Difference between revisions of "Social production of knowledge by online communities"

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Supervisor: [[User:MarcoColombetti| Marco Colombetti]]
 
Supervisor: [[User:MarcoColombetti| Marco Colombetti]]
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https://www.politesi.polimi.it/handle/10589/56767
  
 
==== Abstract ====
 
==== Abstract ====

Latest revision as of 11:53, 19 November 2014

PhD Thesis of David Laniado

Supervisor: Marco Colombetti

https://www.politesi.polimi.it/handle/10589/56767

Abstract

In recent years a new paradigm has emerged on the Web, characterized by the massive participation of users in the production of content. The results present the typical advantages of a bottom up process: information tends to cover the most various topics, keeping up to date and reflecting the point of view of the users, giving prominence to the most popular ideas but representing also the long tail of diverse views. On the downside, social Web applications suffer for a lack of organization; the absence of a single coherent point of view, in conjunction with scarcely structured content, makes it harder to retrieve and organize information. The Semantic Web offers standards and tools for the representation of knowledge in structured format, but most online communities appear as still far and sometimes reluctant to the adoption of these solutions, which can hardly deal with the simple and quick interfaces that characterize Web 2.0 applications, and with the messy heterogeneous data created by many different-minded users.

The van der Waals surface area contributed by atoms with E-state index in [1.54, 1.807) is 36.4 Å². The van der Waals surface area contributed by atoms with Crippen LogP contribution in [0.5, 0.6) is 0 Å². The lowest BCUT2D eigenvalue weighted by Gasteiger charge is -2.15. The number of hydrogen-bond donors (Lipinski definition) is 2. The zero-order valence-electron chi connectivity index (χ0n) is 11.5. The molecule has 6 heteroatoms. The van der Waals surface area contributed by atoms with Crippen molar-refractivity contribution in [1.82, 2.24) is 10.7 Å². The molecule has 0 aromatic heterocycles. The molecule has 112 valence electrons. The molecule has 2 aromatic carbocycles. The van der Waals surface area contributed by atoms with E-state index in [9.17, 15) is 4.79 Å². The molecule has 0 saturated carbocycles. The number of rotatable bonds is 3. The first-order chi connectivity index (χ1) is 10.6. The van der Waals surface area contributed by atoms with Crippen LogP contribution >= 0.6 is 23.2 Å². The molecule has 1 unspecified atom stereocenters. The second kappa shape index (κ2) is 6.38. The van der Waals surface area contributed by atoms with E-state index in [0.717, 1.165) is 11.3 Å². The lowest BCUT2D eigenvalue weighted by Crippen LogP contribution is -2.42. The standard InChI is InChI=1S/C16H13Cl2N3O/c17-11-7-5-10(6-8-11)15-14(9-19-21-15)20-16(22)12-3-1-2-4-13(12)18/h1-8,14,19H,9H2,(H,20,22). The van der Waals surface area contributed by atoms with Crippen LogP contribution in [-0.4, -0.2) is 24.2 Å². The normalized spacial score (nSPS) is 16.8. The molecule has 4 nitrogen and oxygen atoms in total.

This work presents an investigation on how the new bottom up paradigm based on the participation of large masses of users on the Web can deal with production and organization of knowledge on a large scale. Starting from the observation of emerging dynamics, mechanisms and conventions adopted by online communities to manage content, this thesis presents an insight into the main challenges raised by the huge amount of etherogeneous data created by users on the social Web, focusing on three of its pillars: microblogging, social tagging and wikis. A variety of approaches, ranging from information retrieval and social network analysis to Semantic Web technologies, are leveraged to shed light on interaction patterns which characterize content production in these systems, to assess their value as sources of structured knowledge, and to propose solutions which can improve current applications.